Two Maryland tenth-grade students have been accused of using Twitter to cheat on Common Core-aligned tests.
According to Reuters, the Maryland State Department of Education said a security firm hired by Pearson PLC, which administers the test, found two instances of cheating by high school students who have not been identified. The firm searches social media including Twitter, Instagram, and Facebook to find evidence of cheating.
“This is the modern version of copying off your neighbor,” the state’s DOE spokesman William Reinhard said.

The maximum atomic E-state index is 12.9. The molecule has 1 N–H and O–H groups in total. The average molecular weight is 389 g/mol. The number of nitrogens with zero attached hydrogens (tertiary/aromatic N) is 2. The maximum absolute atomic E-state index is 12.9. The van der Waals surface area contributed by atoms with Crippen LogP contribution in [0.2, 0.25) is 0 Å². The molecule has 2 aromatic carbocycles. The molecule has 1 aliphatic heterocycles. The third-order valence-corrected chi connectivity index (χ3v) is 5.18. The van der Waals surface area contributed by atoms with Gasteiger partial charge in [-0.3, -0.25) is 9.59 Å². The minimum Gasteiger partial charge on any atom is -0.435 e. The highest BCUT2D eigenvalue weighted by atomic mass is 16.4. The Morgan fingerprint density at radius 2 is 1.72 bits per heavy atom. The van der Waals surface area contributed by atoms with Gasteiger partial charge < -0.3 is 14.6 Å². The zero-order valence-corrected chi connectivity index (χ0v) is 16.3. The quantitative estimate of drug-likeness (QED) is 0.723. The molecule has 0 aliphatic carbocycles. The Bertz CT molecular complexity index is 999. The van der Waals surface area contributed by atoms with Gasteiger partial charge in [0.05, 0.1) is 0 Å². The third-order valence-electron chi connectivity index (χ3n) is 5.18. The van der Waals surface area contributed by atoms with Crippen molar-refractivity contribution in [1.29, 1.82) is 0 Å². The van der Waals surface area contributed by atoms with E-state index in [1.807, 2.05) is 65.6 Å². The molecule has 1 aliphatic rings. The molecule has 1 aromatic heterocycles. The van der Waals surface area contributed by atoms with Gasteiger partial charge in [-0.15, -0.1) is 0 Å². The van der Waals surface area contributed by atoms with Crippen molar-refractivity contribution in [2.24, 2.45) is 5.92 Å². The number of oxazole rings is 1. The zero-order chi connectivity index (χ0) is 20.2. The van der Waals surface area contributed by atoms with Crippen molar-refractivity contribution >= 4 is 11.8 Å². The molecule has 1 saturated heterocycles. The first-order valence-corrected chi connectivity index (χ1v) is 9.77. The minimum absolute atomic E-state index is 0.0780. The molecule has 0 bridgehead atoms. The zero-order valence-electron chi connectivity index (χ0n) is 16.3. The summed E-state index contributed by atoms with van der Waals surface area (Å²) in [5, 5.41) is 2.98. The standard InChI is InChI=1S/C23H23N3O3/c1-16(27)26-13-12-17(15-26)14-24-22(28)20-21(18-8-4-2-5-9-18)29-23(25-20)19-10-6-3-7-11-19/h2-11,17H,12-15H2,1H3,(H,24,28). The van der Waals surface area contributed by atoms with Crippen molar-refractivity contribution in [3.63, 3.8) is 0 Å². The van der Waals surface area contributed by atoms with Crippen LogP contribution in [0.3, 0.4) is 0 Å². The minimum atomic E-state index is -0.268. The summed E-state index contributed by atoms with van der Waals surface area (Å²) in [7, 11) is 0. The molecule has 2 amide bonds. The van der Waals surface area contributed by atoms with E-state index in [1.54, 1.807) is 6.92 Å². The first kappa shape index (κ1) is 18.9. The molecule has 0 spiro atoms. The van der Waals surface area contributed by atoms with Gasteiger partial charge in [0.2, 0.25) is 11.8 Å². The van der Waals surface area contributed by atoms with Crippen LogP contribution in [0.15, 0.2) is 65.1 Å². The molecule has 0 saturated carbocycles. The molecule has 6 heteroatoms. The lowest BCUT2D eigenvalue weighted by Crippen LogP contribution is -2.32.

The students’ tweets, which reportedly included materials from the Partnership for the Assessment of Readiness for College and Careers (PARCC) English test, were found over the past two weeks and were removed from Twitter, Reinhard added.
Students in Maryland and ten other states that have adopted the Common Core standards are taking the PARCC tests aligned with them over the course of a month.
Pearson spokesman Jesse Comart said the company has found 76 instances in six states in which students have posted test materials online during this round of testing.